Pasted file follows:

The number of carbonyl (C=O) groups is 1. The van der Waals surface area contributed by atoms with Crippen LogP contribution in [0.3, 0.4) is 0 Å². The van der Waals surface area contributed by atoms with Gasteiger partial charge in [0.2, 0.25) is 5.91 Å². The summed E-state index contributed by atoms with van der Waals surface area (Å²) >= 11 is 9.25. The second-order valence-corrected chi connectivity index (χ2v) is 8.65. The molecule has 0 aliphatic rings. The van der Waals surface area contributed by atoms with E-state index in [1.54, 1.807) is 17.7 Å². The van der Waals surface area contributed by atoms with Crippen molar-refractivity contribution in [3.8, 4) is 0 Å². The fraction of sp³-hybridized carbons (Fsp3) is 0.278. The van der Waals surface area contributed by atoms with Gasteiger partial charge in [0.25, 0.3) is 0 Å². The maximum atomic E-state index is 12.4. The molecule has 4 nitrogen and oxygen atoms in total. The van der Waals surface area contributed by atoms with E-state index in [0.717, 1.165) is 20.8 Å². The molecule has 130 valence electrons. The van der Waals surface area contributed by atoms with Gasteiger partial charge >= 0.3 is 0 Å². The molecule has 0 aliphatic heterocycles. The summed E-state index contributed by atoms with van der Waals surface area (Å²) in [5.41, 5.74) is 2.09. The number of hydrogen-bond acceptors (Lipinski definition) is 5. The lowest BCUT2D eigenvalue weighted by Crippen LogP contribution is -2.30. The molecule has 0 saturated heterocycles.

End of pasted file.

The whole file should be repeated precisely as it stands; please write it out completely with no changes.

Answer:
The number of carbonyl (C=O) groups is 1. The van der Waals surface area contributed by atoms with Crippen LogP contribution in [0.3, 0.4) is 0 Å². The van der Waals surface area contributed by atoms with Gasteiger partial charge in [0.2, 0.25) is 5.91 Å². The summed E-state index contributed by atoms with van der Waals surface area (Å²) >= 11 is 9.25. The second-order valence-corrected chi connectivity index (χ2v) is 8.65. The molecule has 0 aliphatic rings. The van der Waals surface area contributed by atoms with E-state index in [1.54, 1.807) is 17.7 Å². The van der Waals surface area contributed by atoms with Crippen molar-refractivity contribution in [3.8, 4) is 0 Å². The fraction of sp³-hybridized carbons (Fsp3) is 0.278. The van der Waals surface area contributed by atoms with Gasteiger partial charge in [0.25, 0.3) is 0 Å². The maximum atomic E-state index is 12.4. The molecule has 4 nitrogen and oxygen atoms in total. The van der Waals surface area contributed by atoms with E-state index in [0.717, 1.165) is 20.8 Å². The molecule has 130 valence electrons. The van der Waals surface area contributed by atoms with Gasteiger partial charge >= 0.3 is 0 Å². The molecule has 0 aliphatic heterocycles. The summed E-state index contributed by atoms with van der Waals surface area (Å²) in [5.41, 5.74) is 2.09. The number of hydrogen-bond acceptors (Lipinski definition) is 5. The lowest BCUT2D eigenvalue weighted by Crippen LogP contribution is -2.30. The molecule has 0 saturated heterocycles.